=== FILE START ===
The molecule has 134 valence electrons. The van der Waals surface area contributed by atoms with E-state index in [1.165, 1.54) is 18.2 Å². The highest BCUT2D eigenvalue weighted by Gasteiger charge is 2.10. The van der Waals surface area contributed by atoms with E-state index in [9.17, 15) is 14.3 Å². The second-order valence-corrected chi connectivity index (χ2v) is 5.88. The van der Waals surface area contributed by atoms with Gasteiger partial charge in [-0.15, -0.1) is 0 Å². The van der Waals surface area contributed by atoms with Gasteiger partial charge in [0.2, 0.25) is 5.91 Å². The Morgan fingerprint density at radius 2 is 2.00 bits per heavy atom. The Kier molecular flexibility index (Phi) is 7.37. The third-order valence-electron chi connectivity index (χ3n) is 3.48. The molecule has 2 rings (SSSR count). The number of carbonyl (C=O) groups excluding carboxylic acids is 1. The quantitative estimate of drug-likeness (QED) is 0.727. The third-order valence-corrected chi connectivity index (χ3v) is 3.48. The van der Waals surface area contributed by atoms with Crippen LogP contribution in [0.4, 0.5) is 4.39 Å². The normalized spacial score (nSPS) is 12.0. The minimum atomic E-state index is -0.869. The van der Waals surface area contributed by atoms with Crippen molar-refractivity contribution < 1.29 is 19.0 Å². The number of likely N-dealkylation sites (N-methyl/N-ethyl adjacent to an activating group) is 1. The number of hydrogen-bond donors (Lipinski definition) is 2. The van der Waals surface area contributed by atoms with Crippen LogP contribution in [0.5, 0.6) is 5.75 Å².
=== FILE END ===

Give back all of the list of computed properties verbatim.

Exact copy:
The molecule has 134 valence electrons. The van der Waals surface area contributed by atoms with E-state index in [1.165, 1.54) is 18.2 Å². The highest BCUT2D eigenvalue weighted by Gasteiger charge is 2.10. The van der Waals surface area contributed by atoms with E-state index in [9.17, 15) is 14.3 Å². The second-order valence-corrected chi connectivity index (χ2v) is 5.88. The van der Waals surface area contributed by atoms with Gasteiger partial charge in [-0.15, -0.1) is 0 Å². The van der Waals surface area contributed by atoms with Gasteiger partial charge in [0.2, 0.25) is 5.91 Å². The Morgan fingerprint density at radius 2 is 2.00 bits per heavy atom. The Kier molecular flexibility index (Phi) is 7.37. The third-order valence-electron chi connectivity index (χ3n) is 3.48. The molecule has 2 rings (SSSR count). The number of carbonyl (C=O) groups excluding carboxylic acids is 1. The quantitative estimate of drug-likeness (QED) is 0.727. The third-order valence-corrected chi connectivity index (χ3v) is 3.48. The van der Waals surface area contributed by atoms with Crippen LogP contribution in [0.4, 0.5) is 4.39 Å². The normalized spacial score (nSPS) is 12.0. The minimum atomic E-state index is -0.869. The van der Waals surface area contributed by atoms with Crippen molar-refractivity contribution < 1.29 is 19.0 Å². The number of likely N-dealkylation sites (N-methyl/N-ethyl adjacent to an activating group) is 1. The number of hydrogen-bond donors (Lipinski definition) is 2. The van der Waals surface area contributed by atoms with Crippen LogP contribution in [0.5, 0.6) is 5.75 Å².